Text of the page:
Former Ajax, Barcelona, Bayern Munich and Manchester United manager Louis van Gaal has formally announced his retirement from football at the age of 67.
Van Gaal, who last worked as a coach in 2016 when he was sacked by Manchester United two days after winning the FA Cup, has ruled himself out of taking any further jobs, even as a pundit.
The mercurial Dutchman, the subject of a fascinating 2014 book by author Hugo Borst titled 'O, Louis', announced his decision on Dutch television programme VTBL.
"I am a pensioner now. I have no ambition to be a technical director or a TV pundit," he said.
"My wife Truus gave up her job for me 22 years ago, and followed me when I went abroad. I told her I would quit as a coach when I turned 55, but instead kept going until I was 65. She is entitled to have a life with me outside of football. I can say she is very happy."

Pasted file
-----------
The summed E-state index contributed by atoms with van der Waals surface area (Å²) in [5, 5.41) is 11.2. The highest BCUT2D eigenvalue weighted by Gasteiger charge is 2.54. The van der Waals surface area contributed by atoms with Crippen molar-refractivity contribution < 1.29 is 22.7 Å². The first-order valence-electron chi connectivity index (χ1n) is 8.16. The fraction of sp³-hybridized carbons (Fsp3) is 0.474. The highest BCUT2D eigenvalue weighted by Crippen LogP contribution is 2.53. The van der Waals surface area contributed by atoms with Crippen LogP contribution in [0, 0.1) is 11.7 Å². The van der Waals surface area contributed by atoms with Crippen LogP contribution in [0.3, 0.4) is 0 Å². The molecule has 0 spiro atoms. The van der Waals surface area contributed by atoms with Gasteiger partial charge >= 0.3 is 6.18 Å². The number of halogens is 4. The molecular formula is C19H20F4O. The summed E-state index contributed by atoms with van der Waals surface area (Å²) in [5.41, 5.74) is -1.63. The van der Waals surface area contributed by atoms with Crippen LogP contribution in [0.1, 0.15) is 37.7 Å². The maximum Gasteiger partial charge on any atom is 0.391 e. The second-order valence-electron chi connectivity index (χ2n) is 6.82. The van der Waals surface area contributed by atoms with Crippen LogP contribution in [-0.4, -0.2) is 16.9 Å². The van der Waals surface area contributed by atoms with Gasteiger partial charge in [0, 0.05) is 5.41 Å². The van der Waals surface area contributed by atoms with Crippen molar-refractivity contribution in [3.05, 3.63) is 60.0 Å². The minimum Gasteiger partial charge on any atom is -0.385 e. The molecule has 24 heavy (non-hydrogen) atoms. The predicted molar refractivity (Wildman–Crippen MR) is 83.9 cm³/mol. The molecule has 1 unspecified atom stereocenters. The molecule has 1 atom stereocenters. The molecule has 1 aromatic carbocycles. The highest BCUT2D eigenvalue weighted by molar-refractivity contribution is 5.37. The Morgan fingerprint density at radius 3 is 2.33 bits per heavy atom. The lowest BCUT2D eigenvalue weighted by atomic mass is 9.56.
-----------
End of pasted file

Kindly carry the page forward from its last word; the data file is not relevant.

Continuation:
Van Gaal, who won league titles with four clubs in three different countries during his glittering career, suggested that his outspoken personality means he probably wouldn't have suited a technical director role, something he tried at Ajax in the early 2000s.
"I think I could have worked as a technical director. But in this role you can’t attend training or say anything for fear it won't suit the coach, directors or media. I don’t think I want a job like that," he said.
As well as domestic success with some of Europe's biggest clubs, Van Gaal also led Ajax to UEFA Cup glory in 1992 and won the Champions League in 1995. As manager of the Netherlands national team, he led the Oranje to third place at the 2014 World Cup.
His time in England was characterised by a difficult relationship with the media and criticism over his style of play. He did, however, deliver Manchester United's first major trophy since the retirement of Sir Alex Ferguson and handed a first team debut to Marcus Rashford.
Van Gaal leaves football after 47 years in the game, with a playing career that began in 1972.